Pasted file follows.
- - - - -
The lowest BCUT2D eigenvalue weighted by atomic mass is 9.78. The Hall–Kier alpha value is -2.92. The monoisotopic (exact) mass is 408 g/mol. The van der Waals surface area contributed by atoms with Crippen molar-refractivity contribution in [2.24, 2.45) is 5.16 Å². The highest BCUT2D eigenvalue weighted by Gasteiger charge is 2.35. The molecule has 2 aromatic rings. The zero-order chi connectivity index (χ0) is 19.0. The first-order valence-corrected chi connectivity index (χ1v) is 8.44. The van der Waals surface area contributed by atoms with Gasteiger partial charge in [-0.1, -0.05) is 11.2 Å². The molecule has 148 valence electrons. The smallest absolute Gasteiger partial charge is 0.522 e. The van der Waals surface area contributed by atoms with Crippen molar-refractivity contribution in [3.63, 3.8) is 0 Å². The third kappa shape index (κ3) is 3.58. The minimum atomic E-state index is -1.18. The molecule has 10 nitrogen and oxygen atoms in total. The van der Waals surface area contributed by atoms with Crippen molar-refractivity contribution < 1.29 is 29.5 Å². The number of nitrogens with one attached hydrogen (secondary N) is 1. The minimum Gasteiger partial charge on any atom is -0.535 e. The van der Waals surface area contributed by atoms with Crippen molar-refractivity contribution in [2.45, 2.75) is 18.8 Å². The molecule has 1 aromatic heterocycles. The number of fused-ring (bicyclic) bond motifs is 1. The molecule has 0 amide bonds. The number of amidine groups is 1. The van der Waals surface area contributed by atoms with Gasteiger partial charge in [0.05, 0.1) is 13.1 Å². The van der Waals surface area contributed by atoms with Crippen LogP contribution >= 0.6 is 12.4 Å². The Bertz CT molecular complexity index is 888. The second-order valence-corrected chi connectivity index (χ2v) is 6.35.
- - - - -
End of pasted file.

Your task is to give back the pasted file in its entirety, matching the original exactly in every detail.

The lowest BCUT2D eigenvalue weighted by atomic mass is 9.78. The Hall–Kier alpha value is -2.92. The monoisotopic (exact) mass is 408 g/mol. The van der Waals surface area contributed by atoms with Crippen molar-refractivity contribution in [2.24, 2.45) is 5.16 Å². The highest BCUT2D eigenvalue weighted by Gasteiger charge is 2.35. The molecule has 2 aromatic rings. The zero-order chi connectivity index (χ0) is 19.0. The first-order valence-corrected chi connectivity index (χ1v) is 8.44. The van der Waals surface area contributed by atoms with Gasteiger partial charge in [-0.1, -0.05) is 11.2 Å². The molecule has 148 valence electrons. The smallest absolute Gasteiger partial charge is 0.522 e. The van der Waals surface area contributed by atoms with Crippen molar-refractivity contribution in [3.63, 3.8) is 0 Å². The third kappa shape index (κ3) is 3.58. The minimum atomic E-state index is -1.18. The molecule has 10 nitrogen and oxygen atoms in total. The van der Waals surface area contributed by atoms with Crippen molar-refractivity contribution < 1.29 is 29.5 Å². The number of nitrogens with one attached hydrogen (secondary N) is 1. The minimum Gasteiger partial charge on any atom is -0.535 e. The van der Waals surface area contributed by atoms with Crippen molar-refractivity contribution in [2.45, 2.75) is 18.8 Å². The molecule has 1 aromatic heterocycles. The number of fused-ring (bicyclic) bond motifs is 1. The molecule has 0 amide bonds. The number of amidine groups is 1. The van der Waals surface area contributed by atoms with Gasteiger partial charge in [0.05, 0.1) is 13.1 Å². The van der Waals surface area contributed by atoms with Crippen LogP contribution >= 0.6 is 12.4 Å². The Bertz CT molecular complexity index is 888. The second-order valence-corrected chi connectivity index (χ2v) is 6.35.